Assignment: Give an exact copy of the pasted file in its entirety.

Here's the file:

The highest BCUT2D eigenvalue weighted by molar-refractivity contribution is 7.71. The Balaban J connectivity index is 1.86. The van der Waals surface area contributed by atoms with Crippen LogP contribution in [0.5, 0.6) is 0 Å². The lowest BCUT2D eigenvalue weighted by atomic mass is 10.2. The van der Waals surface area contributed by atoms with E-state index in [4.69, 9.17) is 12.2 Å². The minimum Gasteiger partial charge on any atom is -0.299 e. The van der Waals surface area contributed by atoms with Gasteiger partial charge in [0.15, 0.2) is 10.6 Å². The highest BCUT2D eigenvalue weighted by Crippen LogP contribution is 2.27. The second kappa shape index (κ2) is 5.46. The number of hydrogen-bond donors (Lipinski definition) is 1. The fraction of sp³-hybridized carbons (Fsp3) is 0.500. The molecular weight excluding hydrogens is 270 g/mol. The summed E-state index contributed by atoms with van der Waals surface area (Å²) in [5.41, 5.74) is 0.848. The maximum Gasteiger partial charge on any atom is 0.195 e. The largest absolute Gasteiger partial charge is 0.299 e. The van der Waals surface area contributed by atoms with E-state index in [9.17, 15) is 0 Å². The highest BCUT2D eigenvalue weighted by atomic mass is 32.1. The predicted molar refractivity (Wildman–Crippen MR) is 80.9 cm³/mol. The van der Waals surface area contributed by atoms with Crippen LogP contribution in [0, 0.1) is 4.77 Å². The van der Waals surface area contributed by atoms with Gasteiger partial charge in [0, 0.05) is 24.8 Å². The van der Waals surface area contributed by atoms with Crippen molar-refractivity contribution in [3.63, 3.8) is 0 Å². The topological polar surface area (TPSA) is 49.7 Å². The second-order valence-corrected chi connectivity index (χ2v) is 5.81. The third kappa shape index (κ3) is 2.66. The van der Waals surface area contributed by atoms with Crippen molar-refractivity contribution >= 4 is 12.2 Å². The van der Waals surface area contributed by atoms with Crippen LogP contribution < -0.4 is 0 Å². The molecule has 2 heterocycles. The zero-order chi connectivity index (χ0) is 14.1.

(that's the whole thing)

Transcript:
The highest BCUT2D eigenvalue weighted by molar-refractivity contribution is 7.71. The Balaban J connectivity index is 1.86. The van der Waals surface area contributed by atoms with Crippen LogP contribution in [0.5, 0.6) is 0 Å². The lowest BCUT2D eigenvalue weighted by atomic mass is 10.2. The van der Waals surface area contributed by atoms with E-state index in [4.69, 9.17) is 12.2 Å². The minimum Gasteiger partial charge on any atom is -0.299 e. The van der Waals surface area contributed by atoms with Gasteiger partial charge in [0.15, 0.2) is 10.6 Å². The highest BCUT2D eigenvalue weighted by Crippen LogP contribution is 2.27. The second kappa shape index (κ2) is 5.46. The number of hydrogen-bond donors (Lipinski definition) is 1. The fraction of sp³-hybridized carbons (Fsp3) is 0.500. The molecular weight excluding hydrogens is 270 g/mol. The summed E-state index contributed by atoms with van der Waals surface area (Å²) in [5.41, 5.74) is 0.848. The maximum Gasteiger partial charge on any atom is 0.195 e. The largest absolute Gasteiger partial charge is 0.299 e. The van der Waals surface area contributed by atoms with E-state index in [9.17, 15) is 0 Å². The highest BCUT2D eigenvalue weighted by atomic mass is 32.1. The predicted molar refractivity (Wildman–Crippen MR) is 80.9 cm³/mol. The van der Waals surface area contributed by atoms with Crippen LogP contribution in [0, 0.1) is 4.77 Å². The van der Waals surface area contributed by atoms with Gasteiger partial charge in [0, 0.05) is 24.8 Å². The van der Waals surface area contributed by atoms with Crippen molar-refractivity contribution in [3.63, 3.8) is 0 Å². The topological polar surface area (TPSA) is 49.7 Å². The second-order valence-corrected chi connectivity index (χ2v) is 5.81. The third kappa shape index (κ3) is 2.66. The van der Waals surface area contributed by atoms with Crippen molar-refractivity contribution >= 4 is 12.2 Å². The van der Waals surface area contributed by atoms with Crippen LogP contribution < -0.4 is 0 Å². The molecule has 2 heterocycles. The zero-order chi connectivity index (χ0) is 14.1.